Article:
System simulates effects of spaceflight by tricking the brain
By Ben Coxworth
August 26, 2010
There are airplanes and swimming pools that give prospective astronauts a taste of what a zero-gravity environment will feel like, but the sensations that they will feel upon returning from such an environment are also important to simulate. Astronauts coming back to Earth’s gravity often experience disturbances in their vision and neurological function, to the point that they can have trouble walking, keeping their balance, or even safely landing their spacecraft. By utilizing a Galvanic vestibular stimulation (GVS) system, however, scientists can give them a sneak peek of what to expect, so they can better compensate for it when it happens in the field.
The system was developed by Dr. Steven Moore of the National Space Biomedical Research Institute (NSBRI). It consists of a small box, which sends a 5 milliamp current to electrodes placed behind the subjects’ ears. Those electrodes deliver electricity through the skin to the vestibular nerve, which in turn sends signals to the brain that result in sensorimotor disturbances. Because the box is portable, subjects can carry it with them while attempting to walk – no doubt a big hit at the NSBRI’s office parties.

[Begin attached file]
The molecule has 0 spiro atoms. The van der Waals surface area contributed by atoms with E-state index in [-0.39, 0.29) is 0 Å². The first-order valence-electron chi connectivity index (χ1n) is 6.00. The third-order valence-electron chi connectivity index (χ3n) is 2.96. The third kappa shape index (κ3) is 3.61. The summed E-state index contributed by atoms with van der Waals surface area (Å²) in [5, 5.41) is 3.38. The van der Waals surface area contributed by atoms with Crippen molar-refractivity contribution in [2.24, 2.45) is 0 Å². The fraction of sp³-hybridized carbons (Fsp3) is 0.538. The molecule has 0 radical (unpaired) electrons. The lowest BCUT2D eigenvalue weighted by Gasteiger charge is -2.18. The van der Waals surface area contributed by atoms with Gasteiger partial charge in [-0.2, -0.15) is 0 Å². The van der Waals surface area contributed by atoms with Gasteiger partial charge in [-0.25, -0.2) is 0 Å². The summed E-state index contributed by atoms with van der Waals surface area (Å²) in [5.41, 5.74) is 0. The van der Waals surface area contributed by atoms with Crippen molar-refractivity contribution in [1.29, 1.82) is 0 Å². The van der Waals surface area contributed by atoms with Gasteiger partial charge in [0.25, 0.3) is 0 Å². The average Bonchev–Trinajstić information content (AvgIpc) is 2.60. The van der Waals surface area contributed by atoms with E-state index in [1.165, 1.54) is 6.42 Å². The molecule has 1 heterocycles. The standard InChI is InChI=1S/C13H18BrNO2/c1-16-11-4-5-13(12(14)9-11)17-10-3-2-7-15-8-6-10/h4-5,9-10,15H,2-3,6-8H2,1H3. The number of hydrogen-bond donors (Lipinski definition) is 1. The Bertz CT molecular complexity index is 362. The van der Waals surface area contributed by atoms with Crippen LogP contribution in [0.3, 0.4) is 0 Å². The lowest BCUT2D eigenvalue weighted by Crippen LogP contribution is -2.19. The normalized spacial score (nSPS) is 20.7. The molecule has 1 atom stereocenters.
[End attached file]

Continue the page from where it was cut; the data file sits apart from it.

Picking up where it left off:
Moore tried his system out on 12 test subjects at the NASA Ames Research Center in Moffett Field, California. Each subject flew 16 simulated shuttle landings, half of those landings with the GVS and half without. He compared the results to data collected from over 100 shuttle landings. Subjects using the GVS, he concluded, experienced disturbances similar to those experienced by shuttle pilots on actual flights.
Without the GVS, subjects tended to land the shuttle at a simulated speed of 204 knots, which is right on target. With the GVS, the average speed increased to around 210 knots, which is at the upper limit of the safety zone. Likewise, GVS-using subjects also had more difficulty performing a routine landing approach braking maneuver that required them to bring the craft from a 20-degree glideslope angle to a 1.5-degree angle. This is a point in real shuttle flights at which pilots often experience sensorimotor disturbances.
Moore stated that his system could be used as an analog for other space vehicles and operations, and that it could even be used to prepare people with vestibular disorders for the effects following surgery. The NSBRI research team is now trying to determine if people can adapt to the effects of the GVS over multiple sessions.